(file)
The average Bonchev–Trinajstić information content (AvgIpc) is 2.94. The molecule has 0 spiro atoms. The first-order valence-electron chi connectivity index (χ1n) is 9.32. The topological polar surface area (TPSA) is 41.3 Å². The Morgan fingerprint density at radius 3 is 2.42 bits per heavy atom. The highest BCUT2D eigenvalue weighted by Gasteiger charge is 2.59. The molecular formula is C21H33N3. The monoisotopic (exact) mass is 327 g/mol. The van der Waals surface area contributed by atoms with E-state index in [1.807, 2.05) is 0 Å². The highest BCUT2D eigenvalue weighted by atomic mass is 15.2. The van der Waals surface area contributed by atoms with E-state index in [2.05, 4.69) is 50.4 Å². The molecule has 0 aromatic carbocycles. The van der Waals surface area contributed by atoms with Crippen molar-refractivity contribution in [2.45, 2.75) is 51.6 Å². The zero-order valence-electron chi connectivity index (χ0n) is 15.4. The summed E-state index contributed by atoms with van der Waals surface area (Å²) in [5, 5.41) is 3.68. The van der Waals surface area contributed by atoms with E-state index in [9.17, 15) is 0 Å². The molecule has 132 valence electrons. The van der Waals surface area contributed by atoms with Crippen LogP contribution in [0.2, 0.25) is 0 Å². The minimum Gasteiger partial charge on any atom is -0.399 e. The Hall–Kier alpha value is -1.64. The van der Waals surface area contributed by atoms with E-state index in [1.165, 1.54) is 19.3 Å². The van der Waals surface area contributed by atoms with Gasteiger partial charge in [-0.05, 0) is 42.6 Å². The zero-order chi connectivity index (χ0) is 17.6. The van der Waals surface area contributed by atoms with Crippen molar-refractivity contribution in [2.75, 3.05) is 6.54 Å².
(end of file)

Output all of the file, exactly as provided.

The average Bonchev–Trinajstić information content (AvgIpc) is 2.94. The molecule has 0 spiro atoms. The first-order valence-electron chi connectivity index (χ1n) is 9.32. The topological polar surface area (TPSA) is 41.3 Å². The Morgan fingerprint density at radius 3 is 2.42 bits per heavy atom. The highest BCUT2D eigenvalue weighted by Gasteiger charge is 2.59. The molecular formula is C21H33N3. The monoisotopic (exact) mass is 327 g/mol. The van der Waals surface area contributed by atoms with E-state index in [1.807, 2.05) is 0 Å². The highest BCUT2D eigenvalue weighted by atomic mass is 15.2. The van der Waals surface area contributed by atoms with E-state index in [2.05, 4.69) is 50.4 Å². The molecule has 0 aromatic carbocycles. The van der Waals surface area contributed by atoms with Crippen molar-refractivity contribution in [2.45, 2.75) is 51.6 Å². The zero-order valence-electron chi connectivity index (χ0n) is 15.4. The summed E-state index contributed by atoms with van der Waals surface area (Å²) in [5, 5.41) is 3.68. The van der Waals surface area contributed by atoms with E-state index in [9.17, 15) is 0 Å². The molecule has 132 valence electrons. The van der Waals surface area contributed by atoms with Crippen LogP contribution in [0.2, 0.25) is 0 Å². The minimum Gasteiger partial charge on any atom is -0.399 e. The Hall–Kier alpha value is -1.64. The van der Waals surface area contributed by atoms with E-state index in [1.165, 1.54) is 19.3 Å². The van der Waals surface area contributed by atoms with Gasteiger partial charge in [-0.05, 0) is 42.6 Å². The zero-order chi connectivity index (χ0) is 17.6. The van der Waals surface area contributed by atoms with Crippen molar-refractivity contribution in [2.75, 3.05) is 6.54 Å².